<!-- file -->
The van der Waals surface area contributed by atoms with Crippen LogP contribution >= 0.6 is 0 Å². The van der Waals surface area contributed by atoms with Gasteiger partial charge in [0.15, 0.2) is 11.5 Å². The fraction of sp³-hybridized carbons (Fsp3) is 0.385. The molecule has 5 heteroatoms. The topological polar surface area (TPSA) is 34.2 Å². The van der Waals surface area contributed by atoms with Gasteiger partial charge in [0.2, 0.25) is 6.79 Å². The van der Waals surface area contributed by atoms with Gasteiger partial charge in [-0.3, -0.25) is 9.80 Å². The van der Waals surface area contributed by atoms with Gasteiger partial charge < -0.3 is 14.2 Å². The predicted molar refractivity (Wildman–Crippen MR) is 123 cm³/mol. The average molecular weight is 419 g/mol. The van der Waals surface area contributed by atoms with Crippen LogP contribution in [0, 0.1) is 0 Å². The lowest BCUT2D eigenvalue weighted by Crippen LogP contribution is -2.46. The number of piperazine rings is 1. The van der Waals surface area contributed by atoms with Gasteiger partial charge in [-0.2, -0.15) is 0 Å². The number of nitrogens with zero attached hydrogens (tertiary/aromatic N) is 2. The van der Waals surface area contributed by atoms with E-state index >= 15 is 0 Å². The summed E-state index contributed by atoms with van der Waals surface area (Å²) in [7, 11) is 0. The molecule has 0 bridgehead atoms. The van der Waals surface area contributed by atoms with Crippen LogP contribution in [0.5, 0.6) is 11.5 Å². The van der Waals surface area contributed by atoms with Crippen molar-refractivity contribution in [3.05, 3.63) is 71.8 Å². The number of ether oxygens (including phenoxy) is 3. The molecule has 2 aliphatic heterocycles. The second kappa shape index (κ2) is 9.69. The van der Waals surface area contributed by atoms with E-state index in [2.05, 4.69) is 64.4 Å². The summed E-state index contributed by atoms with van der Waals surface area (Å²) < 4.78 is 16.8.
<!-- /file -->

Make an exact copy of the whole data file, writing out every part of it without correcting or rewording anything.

The van der Waals surface area contributed by atoms with Crippen LogP contribution >= 0.6 is 0 Å². The van der Waals surface area contributed by atoms with Gasteiger partial charge in [0.15, 0.2) is 11.5 Å². The fraction of sp³-hybridized carbons (Fsp3) is 0.385. The molecule has 5 heteroatoms. The topological polar surface area (TPSA) is 34.2 Å². The van der Waals surface area contributed by atoms with Gasteiger partial charge in [0.2, 0.25) is 6.79 Å². The van der Waals surface area contributed by atoms with Gasteiger partial charge in [-0.3, -0.25) is 9.80 Å². The van der Waals surface area contributed by atoms with Gasteiger partial charge < -0.3 is 14.2 Å². The predicted molar refractivity (Wildman–Crippen MR) is 123 cm³/mol. The average molecular weight is 419 g/mol. The van der Waals surface area contributed by atoms with Crippen LogP contribution in [0, 0.1) is 0 Å². The lowest BCUT2D eigenvalue weighted by Crippen LogP contribution is -2.46. The number of piperazine rings is 1. The van der Waals surface area contributed by atoms with Gasteiger partial charge in [-0.2, -0.15) is 0 Å². The number of nitrogens with zero attached hydrogens (tertiary/aromatic N) is 2. The van der Waals surface area contributed by atoms with E-state index >= 15 is 0 Å². The summed E-state index contributed by atoms with van der Waals surface area (Å²) in [7, 11) is 0. The molecule has 0 bridgehead atoms. The van der Waals surface area contributed by atoms with Crippen LogP contribution in [0.5, 0.6) is 11.5 Å². The van der Waals surface area contributed by atoms with Crippen molar-refractivity contribution in [3.05, 3.63) is 71.8 Å². The number of ether oxygens (including phenoxy) is 3. The molecule has 2 aliphatic heterocycles. The second kappa shape index (κ2) is 9.69. The van der Waals surface area contributed by atoms with E-state index in [2.05, 4.69) is 64.4 Å². The summed E-state index contributed by atoms with van der Waals surface area (Å²) < 4.78 is 16.8.